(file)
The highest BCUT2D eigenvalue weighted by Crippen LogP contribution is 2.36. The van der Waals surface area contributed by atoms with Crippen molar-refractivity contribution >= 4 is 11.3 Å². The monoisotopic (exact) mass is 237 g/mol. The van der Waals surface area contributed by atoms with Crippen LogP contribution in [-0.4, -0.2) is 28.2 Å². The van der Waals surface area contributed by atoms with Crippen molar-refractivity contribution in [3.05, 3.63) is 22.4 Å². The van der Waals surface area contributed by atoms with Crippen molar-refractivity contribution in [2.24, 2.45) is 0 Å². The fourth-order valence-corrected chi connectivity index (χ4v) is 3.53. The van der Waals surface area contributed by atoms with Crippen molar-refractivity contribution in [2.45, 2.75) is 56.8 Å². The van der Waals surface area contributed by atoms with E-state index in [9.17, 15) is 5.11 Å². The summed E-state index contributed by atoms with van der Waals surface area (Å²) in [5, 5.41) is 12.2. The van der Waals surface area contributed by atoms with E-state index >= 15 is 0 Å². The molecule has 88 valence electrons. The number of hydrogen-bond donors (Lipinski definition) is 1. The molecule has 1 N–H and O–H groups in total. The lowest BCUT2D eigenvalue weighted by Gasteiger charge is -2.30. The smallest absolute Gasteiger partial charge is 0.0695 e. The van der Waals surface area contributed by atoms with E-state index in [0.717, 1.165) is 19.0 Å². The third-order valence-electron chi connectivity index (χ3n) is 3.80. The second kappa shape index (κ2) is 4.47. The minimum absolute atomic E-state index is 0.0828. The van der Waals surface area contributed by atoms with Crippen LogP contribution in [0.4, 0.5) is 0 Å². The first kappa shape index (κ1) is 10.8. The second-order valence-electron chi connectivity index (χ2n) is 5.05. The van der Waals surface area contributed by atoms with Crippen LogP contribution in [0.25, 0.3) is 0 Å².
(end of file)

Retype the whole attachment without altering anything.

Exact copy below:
The highest BCUT2D eigenvalue weighted by Crippen LogP contribution is 2.36. The van der Waals surface area contributed by atoms with Crippen molar-refractivity contribution >= 4 is 11.3 Å². The monoisotopic (exact) mass is 237 g/mol. The van der Waals surface area contributed by atoms with Crippen LogP contribution in [-0.4, -0.2) is 28.2 Å². The van der Waals surface area contributed by atoms with Crippen molar-refractivity contribution in [3.05, 3.63) is 22.4 Å². The van der Waals surface area contributed by atoms with Crippen molar-refractivity contribution in [2.24, 2.45) is 0 Å². The fourth-order valence-corrected chi connectivity index (χ4v) is 3.53. The van der Waals surface area contributed by atoms with Crippen molar-refractivity contribution in [2.45, 2.75) is 56.8 Å². The van der Waals surface area contributed by atoms with E-state index in [9.17, 15) is 5.11 Å². The summed E-state index contributed by atoms with van der Waals surface area (Å²) in [5, 5.41) is 12.2. The van der Waals surface area contributed by atoms with E-state index >= 15 is 0 Å². The molecule has 88 valence electrons. The number of hydrogen-bond donors (Lipinski definition) is 1. The molecule has 1 N–H and O–H groups in total. The lowest BCUT2D eigenvalue weighted by Gasteiger charge is -2.30. The smallest absolute Gasteiger partial charge is 0.0695 e. The van der Waals surface area contributed by atoms with E-state index in [0.717, 1.165) is 19.0 Å². The third-order valence-electron chi connectivity index (χ3n) is 3.80. The second kappa shape index (κ2) is 4.47. The minimum absolute atomic E-state index is 0.0828. The van der Waals surface area contributed by atoms with Crippen LogP contribution in [0.4, 0.5) is 0 Å². The first kappa shape index (κ1) is 10.8. The second-order valence-electron chi connectivity index (χ2n) is 5.05. The van der Waals surface area contributed by atoms with Crippen LogP contribution in [0.25, 0.3) is 0 Å².